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Pathfinder Campaign Setting: Lost Kingdoms (PFRPG)

****( ) (based on 2 ratings)
Pathfinder Campaign Setting: Lost Kingdoms (PFRPG)
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The shattered remains of dead civilizations lie dormant throughout the Inner Sea. Whether such ruins are entombed under tons of rubble, sunk beneath white-capped oceans, or warped into blasted wastelands by otherworldly energies, the perils of these obliterated empires are equaled only by the unfathomable treasures locked within their crumbling temples, crypts, and citadels.

Lost Kingdoms provides a detailed overview of six of Golarion’s most famous and mysterious ancient nations, fallen empires that promise intrepid adventurers the opportunity to claim untold riches, explore fantastical realms of antiquity, and unravel mysteries thought long lost to the sands of time.

    Ancient kingdoms explored in this 64-page book include:
  • Ancient Osirion, the pharaonic empire whose rulers constructed treasure-laden crypts, pyramids, and temples dedicated to their own honor.
  • Ghol-Gan, where cyclopes raised ziggurats to otherworldly deities, but whose works now serve as half-flooded temple-lairs for alien horrors.
  • The Jistka Imperium, the first true civilization to rise after the apocalypse of Earthfall, famed for its golem-crafting artificers and expansionist magistrates.
  • Lirgen and Yamasa, whose astrological divinations and ancestral spirits led their cultures to prosperity, but failed to warn them of the coming of the great hurricane destined to destroy their lands.
  • Sarkoris, where barbarian warlords and druids now raise spears against the demon-spawning rift in the center of their ancestral lands.
  • Thassilon, a divided empire ruled by the runelords, vile wizards whose sin magic enslaved entire tribes of giants and shackled them to building monuments to their glory.

Lost Kingdoms is intended for use with the Pathfinder Roleplaying Game and the Pathfinder campaign setting, but can easily be used in any fantasy game setting.

By Wolfgang Baur, Adam Daigle, Jeff Erwin, and F. Wesley Schneider.

ISBN-13: 978-1-60125-415-3

Note: This product is part of the Pathfinder Campaign Setting Subscription.

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Non-Mint: Unavailable This product is non-mint. Refunds are not available for non-mint products. The standard version of this product can be found here.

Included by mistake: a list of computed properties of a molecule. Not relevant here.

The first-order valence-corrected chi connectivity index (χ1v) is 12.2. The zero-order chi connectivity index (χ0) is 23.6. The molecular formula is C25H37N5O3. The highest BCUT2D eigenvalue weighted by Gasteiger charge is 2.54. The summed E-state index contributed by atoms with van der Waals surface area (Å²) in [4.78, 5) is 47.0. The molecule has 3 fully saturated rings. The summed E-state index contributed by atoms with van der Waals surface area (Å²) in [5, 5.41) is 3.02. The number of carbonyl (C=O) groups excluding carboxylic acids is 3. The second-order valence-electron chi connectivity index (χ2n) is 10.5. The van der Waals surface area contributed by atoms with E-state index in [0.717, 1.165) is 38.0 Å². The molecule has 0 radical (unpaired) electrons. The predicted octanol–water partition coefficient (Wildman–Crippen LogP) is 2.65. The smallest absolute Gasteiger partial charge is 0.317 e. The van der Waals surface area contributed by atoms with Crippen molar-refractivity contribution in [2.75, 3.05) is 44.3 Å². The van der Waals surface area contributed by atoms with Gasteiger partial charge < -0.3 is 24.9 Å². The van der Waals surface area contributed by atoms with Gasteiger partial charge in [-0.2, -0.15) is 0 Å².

Are there errors or omissions in this product information? Got corrections? Let us know at store@paizo.com.

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Product Reviews (2)

Average product rating:

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Review got erased by taking too long AGAIN

****( )

So since I had already forgotten stuff when I wrote this article first time, I'll have to do shorter version now that I have to write it again due to it disappearing to "No back ups :D" space.

Abendago Gulf: I felt like this info might as well have been in Sodden Lands Campaign Setting Book and that article's space should have been reserved for something like Shory mentioned earlier. Lirgen's culture was interesting sure and helps me flavor stuff in Seers of the Drowned City, but its not really interesting for adventuring purposes because 1) Lirgen's lost culture is still known and remembered unlike actual ancient empires' cultures 2) fortune telling doesn't work anymore nowadays 3) article doesn't really present any interesting threats of bbegs, most of foes mentioned are just bandits or monstrous humanoid tribes 4) most interesting thing about sodden lands is eye of abendago and that isn't really mentioned at all since its not directly related to the culture 5) Yamasa is basically mentioned as after thought as "Its swamp land, was about rice fields and nowadays inhabited by cults". If I went by article alone, I'd guess Abendago Gulf is if I want to make underwater city exploration adventure. Sure I know from other sources that its one of primary places to find Night Heralds in, but this article doesn't really do good job of presenting it as interesting location for campaign.

Dim Gate part of article was the best part about it though, lich being instructed by mysterious entity to build a gate sure is intriguing.

Ancient Osirion: I spent paragraph wondering about cover mummy's comic book cover pose spine, apparently use of enlarge person and questioned what is up with fantasy artists and mummies having mammaries.